Homeland Security Secretary Jeh Johnson said Wednesday he’s re-evaluating the Obama administration’s deportation priorities to make certain they’re focused on national security, public safety and border security, amid growing pressure from the Latino community and President Barack Obama’s fellow Democrats. 

    April 22, 2014 1 Photo

  • Rethinking Pot 420_Rich copy.jpg Public smoke-out marks pot holiday in Colorado

    Tens of thousands of revelers raised joints, pipes and vaporizer devices to the sky Sunday at a central Denver park in a defiant toast to the April 20 pot holiday, a once-underground celebration that stepped into the mainstream in the first state in the nation to legalize recreational marijuana.

    April 21, 2014 1 Photo

  • Submarine Sleep Sched_Rich copy.jpg Navy OKs changes for submariners’ sleep schedules

    With no sunlight to set day apart from night on a submarine, the U.S. Navy for decades has staggered sailors’ working hours on schedules with little resemblance to life above the ocean’s surface.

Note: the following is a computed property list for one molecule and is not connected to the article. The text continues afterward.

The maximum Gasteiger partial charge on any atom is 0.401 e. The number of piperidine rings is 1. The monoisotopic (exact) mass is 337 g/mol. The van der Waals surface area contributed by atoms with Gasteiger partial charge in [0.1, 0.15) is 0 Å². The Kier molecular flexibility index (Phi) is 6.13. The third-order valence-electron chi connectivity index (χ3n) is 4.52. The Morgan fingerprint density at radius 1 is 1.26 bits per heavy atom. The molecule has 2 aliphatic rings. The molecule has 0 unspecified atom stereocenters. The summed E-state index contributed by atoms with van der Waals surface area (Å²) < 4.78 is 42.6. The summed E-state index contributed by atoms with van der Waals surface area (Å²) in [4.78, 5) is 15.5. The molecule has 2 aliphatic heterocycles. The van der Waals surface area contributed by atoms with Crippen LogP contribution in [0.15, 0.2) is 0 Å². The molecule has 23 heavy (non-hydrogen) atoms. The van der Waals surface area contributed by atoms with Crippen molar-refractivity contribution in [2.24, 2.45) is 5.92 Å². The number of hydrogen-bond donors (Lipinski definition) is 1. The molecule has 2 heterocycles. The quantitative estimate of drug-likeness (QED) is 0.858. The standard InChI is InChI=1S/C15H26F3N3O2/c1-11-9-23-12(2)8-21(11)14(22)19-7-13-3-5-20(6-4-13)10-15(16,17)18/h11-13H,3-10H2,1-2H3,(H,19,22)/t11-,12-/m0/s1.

April 21, 2014 1 Photo

  • South Korea Ship Sink_Rich copy.jpg Grim work for families as more bodies discovered

    There are no names listed as relatives huddle around signboards to identify bodies from a sunken ferry. Just the slimmest of clues about mostly young lives now lost. Many favored hoodies and track pants. One girl painted her fingernails red and toenails black. Another had braces on her teeth.

    April 21, 2014 1 Photo

  • AP600421099 copy.jpg Today in History for Monday, April 21, 2014

    Today is Monday, April 21, the 111th day of 2014. There are 254 days left in the year.

    April 21, 2014 1 Photo

  • Space Robot_Rich copy.jpg NASA’s Robonaut finally getting legs

    Robonaut, the first out-of-this-world humanoid, is finally getting its space legs.

    April 20, 2014 1 Photo

  • Nepal Everest Avalanc_Rich copy.jpg Another body pulled from snow in avalanche

    Search teams recovered a 13th body Saturday from the snow and ice covering a dangerous climbing pass on Mount Everest, where an avalanche a day earlier swept over a group of Sherpa guides in the deadliest disaster on the world’s highest peak.

    April 20, 2014 1 Photo

Top News
Poll

Given the amount of rain recently, what's your favorite “rain” song?

Singing in the Rain
Purple Rain
Have You Ever Seen the Rain?
November Rain
Rainy Night in Georgia
Other
     View Results